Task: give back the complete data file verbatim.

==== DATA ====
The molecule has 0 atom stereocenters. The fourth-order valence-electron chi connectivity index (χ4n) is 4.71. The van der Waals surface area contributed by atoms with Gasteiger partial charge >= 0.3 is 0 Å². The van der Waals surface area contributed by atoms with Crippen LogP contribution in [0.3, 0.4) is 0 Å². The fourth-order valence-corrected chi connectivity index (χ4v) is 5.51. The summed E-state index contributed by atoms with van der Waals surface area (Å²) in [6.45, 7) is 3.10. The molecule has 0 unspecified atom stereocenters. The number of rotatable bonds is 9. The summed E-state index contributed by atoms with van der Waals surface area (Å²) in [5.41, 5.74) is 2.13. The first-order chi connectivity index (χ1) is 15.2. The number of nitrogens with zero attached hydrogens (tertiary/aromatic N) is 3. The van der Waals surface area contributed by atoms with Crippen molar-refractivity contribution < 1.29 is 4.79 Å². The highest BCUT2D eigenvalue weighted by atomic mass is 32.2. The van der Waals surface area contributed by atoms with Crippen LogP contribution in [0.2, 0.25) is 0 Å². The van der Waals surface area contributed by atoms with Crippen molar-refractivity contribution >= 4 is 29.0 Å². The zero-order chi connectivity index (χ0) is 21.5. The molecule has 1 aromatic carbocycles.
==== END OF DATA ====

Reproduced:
The molecule has 0 atom stereocenters. The fourth-order valence-electron chi connectivity index (χ4n) is 4.71. The van der Waals surface area contributed by atoms with Gasteiger partial charge >= 0.3 is 0 Å². The van der Waals surface area contributed by atoms with Crippen LogP contribution in [0.3, 0.4) is 0 Å². The fourth-order valence-corrected chi connectivity index (χ4v) is 5.51. The summed E-state index contributed by atoms with van der Waals surface area (Å²) in [6.45, 7) is 3.10. The molecule has 0 unspecified atom stereocenters. The number of rotatable bonds is 9. The summed E-state index contributed by atoms with van der Waals surface area (Å²) in [5.41, 5.74) is 2.13. The first-order chi connectivity index (χ1) is 15.2. The number of nitrogens with zero attached hydrogens (tertiary/aromatic N) is 3. The van der Waals surface area contributed by atoms with Crippen molar-refractivity contribution < 1.29 is 4.79 Å². The highest BCUT2D eigenvalue weighted by atomic mass is 32.2. The van der Waals surface area contributed by atoms with Crippen LogP contribution in [0.2, 0.25) is 0 Å². The van der Waals surface area contributed by atoms with Crippen molar-refractivity contribution >= 4 is 29.0 Å². The zero-order chi connectivity index (χ0) is 21.5. The molecule has 1 aromatic carbocycles.